They are what they say they are â€“ fully customized websites designed around you and your art. Effectively executed, these websites should:
- Showcase your art like an art museum or high-end commercial gallery
- Communicate your vision and motivation as an artist through effective choices of structure, layout, color, font, and copy.
- Capture the essence of you and your art in a way that collectors and arts-professionals will understand and appreciate.
The big advantage of a fully customized site is that it showcases you in a way that is hard or even impossible to achieve with a template or online slide-registry. If your site is well designed, it can and will communicate the essence of you and your art to collectors.
The problems with a fully customized website can be significant too. It is very important to do your research well and choose the right designer so be sure to ask the right questions:
Do you have any idea what the designer is going to create for you or how long it will take? Ask to see examples of their work and to see testimonials from other clients. Ask to be given a choice of initial layouts. Talk with the designer and find out what they will be like to work with.
Custom sites are more expensive for obvious reasons â€“ you are paying a talented designer for exclusive use of their time on a website that will only be used for your work. So, understand the cost before you sign any contracts and be willing to pay a reasonable sum for a really good site. Depending on the size of your vision that could be anywhere from $1,500 to $10,000. No question – it’s a big investment but also potentially a big gift to your art career.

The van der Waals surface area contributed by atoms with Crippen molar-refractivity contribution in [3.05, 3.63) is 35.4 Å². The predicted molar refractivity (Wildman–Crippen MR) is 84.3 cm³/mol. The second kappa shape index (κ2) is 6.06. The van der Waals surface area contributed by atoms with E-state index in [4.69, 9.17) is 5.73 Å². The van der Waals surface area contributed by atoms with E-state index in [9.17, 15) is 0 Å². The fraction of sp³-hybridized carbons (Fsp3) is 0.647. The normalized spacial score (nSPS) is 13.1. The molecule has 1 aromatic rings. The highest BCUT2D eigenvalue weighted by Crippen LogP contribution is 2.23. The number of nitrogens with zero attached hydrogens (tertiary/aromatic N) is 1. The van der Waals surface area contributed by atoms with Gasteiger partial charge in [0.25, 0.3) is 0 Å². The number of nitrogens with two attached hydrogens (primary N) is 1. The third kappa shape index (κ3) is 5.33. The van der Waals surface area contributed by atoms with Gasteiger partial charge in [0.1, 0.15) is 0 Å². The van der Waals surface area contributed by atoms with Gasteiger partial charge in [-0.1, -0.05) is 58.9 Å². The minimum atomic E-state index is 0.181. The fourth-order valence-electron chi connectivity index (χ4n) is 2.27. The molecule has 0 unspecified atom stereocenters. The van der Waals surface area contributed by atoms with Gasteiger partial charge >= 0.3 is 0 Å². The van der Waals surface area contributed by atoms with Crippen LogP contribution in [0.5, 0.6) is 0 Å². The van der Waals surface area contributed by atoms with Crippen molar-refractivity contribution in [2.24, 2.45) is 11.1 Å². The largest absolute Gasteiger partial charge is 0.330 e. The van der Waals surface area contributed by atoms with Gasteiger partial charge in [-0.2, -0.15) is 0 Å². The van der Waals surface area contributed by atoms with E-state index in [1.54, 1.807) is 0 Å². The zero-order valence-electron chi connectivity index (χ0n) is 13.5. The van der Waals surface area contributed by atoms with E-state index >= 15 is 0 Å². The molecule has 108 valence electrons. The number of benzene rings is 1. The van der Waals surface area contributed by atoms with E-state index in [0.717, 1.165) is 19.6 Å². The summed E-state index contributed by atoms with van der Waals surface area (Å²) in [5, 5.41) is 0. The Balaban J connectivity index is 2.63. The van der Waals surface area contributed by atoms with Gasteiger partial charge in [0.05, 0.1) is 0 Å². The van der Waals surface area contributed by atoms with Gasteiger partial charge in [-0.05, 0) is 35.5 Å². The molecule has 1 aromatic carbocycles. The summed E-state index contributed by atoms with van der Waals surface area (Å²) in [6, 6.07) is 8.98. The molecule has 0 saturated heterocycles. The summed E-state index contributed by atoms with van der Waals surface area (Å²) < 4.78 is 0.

How will the site be supported? What will be the process and cost to make changes? Can you make changes yourself or will the designer handle that for you and at what cost? Itâ€™s no good if you end up with a beautiful site that takes months to update every time you want to add new work.
Our advice on fully-customized websites: Itâ€™s worth considering one if you are making a commitment to your career and want to showcase both your work and your artistic vision to arts professionals. Choose your designer carefully and you should be very pleased with the results.
This is the final article in this series – thanks for joining us! A parting thought: A website is not a silver bullet. By itself it is unlikely to create overnight success for an artistâ€™s career, but when woven together with other elements into a marketing strategy, it can be very effective in promoting the artistâ€™s work.